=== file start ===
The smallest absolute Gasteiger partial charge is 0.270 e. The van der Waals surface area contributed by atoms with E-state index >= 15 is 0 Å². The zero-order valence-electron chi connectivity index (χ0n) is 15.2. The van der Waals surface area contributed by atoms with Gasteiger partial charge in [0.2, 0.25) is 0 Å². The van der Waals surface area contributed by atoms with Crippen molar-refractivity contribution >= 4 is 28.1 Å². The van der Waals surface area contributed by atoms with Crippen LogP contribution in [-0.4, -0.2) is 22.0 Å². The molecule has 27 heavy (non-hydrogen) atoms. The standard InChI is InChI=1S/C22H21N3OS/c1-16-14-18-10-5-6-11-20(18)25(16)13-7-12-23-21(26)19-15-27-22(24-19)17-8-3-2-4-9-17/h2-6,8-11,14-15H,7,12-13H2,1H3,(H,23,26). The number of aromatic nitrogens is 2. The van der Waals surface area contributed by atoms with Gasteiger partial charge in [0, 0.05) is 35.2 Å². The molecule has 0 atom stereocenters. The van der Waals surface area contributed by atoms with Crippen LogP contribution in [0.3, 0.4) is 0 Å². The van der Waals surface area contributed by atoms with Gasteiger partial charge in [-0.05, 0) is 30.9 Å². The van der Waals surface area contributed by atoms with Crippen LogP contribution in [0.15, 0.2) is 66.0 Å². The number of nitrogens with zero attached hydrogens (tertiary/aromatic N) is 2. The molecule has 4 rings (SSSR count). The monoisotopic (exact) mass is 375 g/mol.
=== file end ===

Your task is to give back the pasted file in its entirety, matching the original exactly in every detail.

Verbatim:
The smallest absolute Gasteiger partial charge is 0.270 e. The van der Waals surface area contributed by atoms with E-state index >= 15 is 0 Å². The zero-order valence-electron chi connectivity index (χ0n) is 15.2. The van der Waals surface area contributed by atoms with Gasteiger partial charge in [0.2, 0.25) is 0 Å². The van der Waals surface area contributed by atoms with Crippen molar-refractivity contribution >= 4 is 28.1 Å². The van der Waals surface area contributed by atoms with Crippen LogP contribution in [-0.4, -0.2) is 22.0 Å². The molecule has 27 heavy (non-hydrogen) atoms. The standard InChI is InChI=1S/C22H21N3OS/c1-16-14-18-10-5-6-11-20(18)25(16)13-7-12-23-21(26)19-15-27-22(24-19)17-8-3-2-4-9-17/h2-6,8-11,14-15H,7,12-13H2,1H3,(H,23,26). The number of aromatic nitrogens is 2. The van der Waals surface area contributed by atoms with Gasteiger partial charge in [0, 0.05) is 35.2 Å². The molecule has 0 atom stereocenters. The van der Waals surface area contributed by atoms with Crippen LogP contribution in [0.3, 0.4) is 0 Å². The van der Waals surface area contributed by atoms with Gasteiger partial charge in [-0.05, 0) is 30.9 Å². The van der Waals surface area contributed by atoms with Crippen LogP contribution in [0.15, 0.2) is 66.0 Å². The number of nitrogens with zero attached hydrogens (tertiary/aromatic N) is 2. The molecule has 4 rings (SSSR count). The monoisotopic (exact) mass is 375 g/mol.